A complete, practically pristine set of the 2003 Encyclopedia Britannica, now residing majestically in our library. I have, for a while, wanted a set of Britannicas(?) because I love books and believe in fact-checked, expert-written references. Great as Wikipedia is, I trust Encyclopedia Britannica. Plus, they look so erudite, it increases the intelligence level of the house just sitting there. Also added, but not pictured: a set of the 2005 Worldbook. I hope we can offer a good home to other such outcast tomes.
I cannot believe the amount of life that’s happened in the last 10 days — too much to attempt to catch up on in detail. So I’m going to go with a fortunately/unfortunately summary format.
Fortunately on Sunday, March 10, I did my first bike race, Mason Lake Road Race #2!
Unfortunately, I was dumb and not devious, so I wasted a lot of energy and didn’t do as well as I could have.
Fortunately I still got 9th out of 30 women in my race and I felt quite strong, so I know I can do better.
Unfortunately, a bunch of people passed me during the final sprint.
Fortunately, nobody in my race crashed and we all finished safe, sound, and rather damp (it rained at the start).
Unfortunately, I had to drive the almost two hours there by myself.
Fortunately, one of my teammates needed a ride home so I had carpool company on the way back.
Also fortunately I had an incredibly fun time and finished feeling excited to do more racing.
Time continues to pass, and though I can hardly credit it, my… caretakers – I can no longer label the people who meet my every need jailors, even if they do hold me prisoner; and I have even begun to question that premise – have spoken recently of a 6-month anniversary. How half a year has passed, I cannot begin to comprehend. It seems just yesterday I found myself ripped from my warm, cozy, perfectly environmentally-controlled home to languish in this place.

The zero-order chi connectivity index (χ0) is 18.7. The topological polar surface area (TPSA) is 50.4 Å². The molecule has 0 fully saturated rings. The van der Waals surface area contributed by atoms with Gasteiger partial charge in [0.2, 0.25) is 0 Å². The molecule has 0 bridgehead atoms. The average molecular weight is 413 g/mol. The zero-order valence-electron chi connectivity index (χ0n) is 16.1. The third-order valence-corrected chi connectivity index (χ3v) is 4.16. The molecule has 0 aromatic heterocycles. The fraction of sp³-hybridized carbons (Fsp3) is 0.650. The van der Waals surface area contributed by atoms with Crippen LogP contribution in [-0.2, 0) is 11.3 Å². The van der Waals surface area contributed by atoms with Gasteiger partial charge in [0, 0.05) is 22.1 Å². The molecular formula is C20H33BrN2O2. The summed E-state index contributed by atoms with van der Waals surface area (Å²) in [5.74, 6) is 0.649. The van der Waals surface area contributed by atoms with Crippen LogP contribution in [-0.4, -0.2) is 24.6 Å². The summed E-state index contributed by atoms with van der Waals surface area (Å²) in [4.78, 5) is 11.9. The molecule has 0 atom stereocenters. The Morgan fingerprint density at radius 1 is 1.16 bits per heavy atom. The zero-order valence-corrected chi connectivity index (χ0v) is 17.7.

Truth be told, I’m not even sure of that memory. It has grown so hazy, so dim, I start to wonder whether any of those before-times memories are real. And if they’re not…
From the former, I learned that affluent parents — such as the type Ian and I are poised to become, although we’re probably on the lower end — tend to impose excessive expectations on their kids, exert intense pressure to succeed (according to the parents’ definition), and ultimately stifle and steamroll their kids. The kids try their best to please Mom and Dad until, one day, they give up. For girls, that’s reflected in the high rates of depression, anxiety disorders, and eating disorders; for dudes, it’s often more aggression, acting out, or being extremely rebellious. I had no idea, but apparently upper-middle-class kids are heavy drug users. Alcohol I’d expect, but cocaine? Seems a bit… hard core for young teens. But how do you cope with the expectation you’ll take all AP classes, maintain your 4.0 GPA, and play on Varsity soccer, basketball, and baseball, plus squeeze in some extra-curricular French and violin lessons?
On Saturday we had a family excursion to find a couple of geocaches hidden near our house. Ian got an extra workout schlepping the baby…although I think Benji + backpack probably weighs less (right now) than Ian carries home in his bag after work.
Lots more stuff going on in life – biking is getting exciting, work is ramping up, Benji is rolling all over – but now I have even more to do. So maybe next post will be the comprehensive long one.